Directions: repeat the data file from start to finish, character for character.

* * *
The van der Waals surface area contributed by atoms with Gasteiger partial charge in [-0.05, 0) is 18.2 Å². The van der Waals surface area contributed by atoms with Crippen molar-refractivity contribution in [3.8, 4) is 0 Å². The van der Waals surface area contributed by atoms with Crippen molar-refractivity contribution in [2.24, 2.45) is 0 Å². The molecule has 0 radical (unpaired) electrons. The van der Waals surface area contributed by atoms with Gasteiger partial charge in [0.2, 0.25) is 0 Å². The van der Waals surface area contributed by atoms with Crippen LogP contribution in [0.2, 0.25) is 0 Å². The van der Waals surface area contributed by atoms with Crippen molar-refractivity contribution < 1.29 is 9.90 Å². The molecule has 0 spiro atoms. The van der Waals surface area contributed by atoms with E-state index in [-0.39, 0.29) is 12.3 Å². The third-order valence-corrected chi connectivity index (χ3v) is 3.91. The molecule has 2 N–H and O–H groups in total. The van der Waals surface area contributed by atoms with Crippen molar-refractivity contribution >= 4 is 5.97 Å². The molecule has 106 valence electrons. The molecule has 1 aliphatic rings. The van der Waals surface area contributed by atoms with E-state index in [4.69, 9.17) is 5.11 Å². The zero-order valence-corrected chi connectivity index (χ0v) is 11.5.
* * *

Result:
The van der Waals surface area contributed by atoms with Gasteiger partial charge in [-0.05, 0) is 18.2 Å². The van der Waals surface area contributed by atoms with Crippen molar-refractivity contribution in [3.8, 4) is 0 Å². The van der Waals surface area contributed by atoms with Crippen molar-refractivity contribution in [2.24, 2.45) is 0 Å². The molecule has 0 radical (unpaired) electrons. The van der Waals surface area contributed by atoms with Gasteiger partial charge in [0.2, 0.25) is 0 Å². The van der Waals surface area contributed by atoms with Crippen LogP contribution in [0.2, 0.25) is 0 Å². The van der Waals surface area contributed by atoms with Crippen molar-refractivity contribution < 1.29 is 9.90 Å². The molecule has 0 spiro atoms. The van der Waals surface area contributed by atoms with E-state index in [-0.39, 0.29) is 12.3 Å². The third-order valence-corrected chi connectivity index (χ3v) is 3.91. The molecule has 2 N–H and O–H groups in total. The van der Waals surface area contributed by atoms with Crippen molar-refractivity contribution >= 4 is 5.97 Å². The molecule has 106 valence electrons. The molecule has 1 aliphatic rings. The van der Waals surface area contributed by atoms with E-state index in [4.69, 9.17) is 5.11 Å². The zero-order valence-corrected chi connectivity index (χ0v) is 11.5.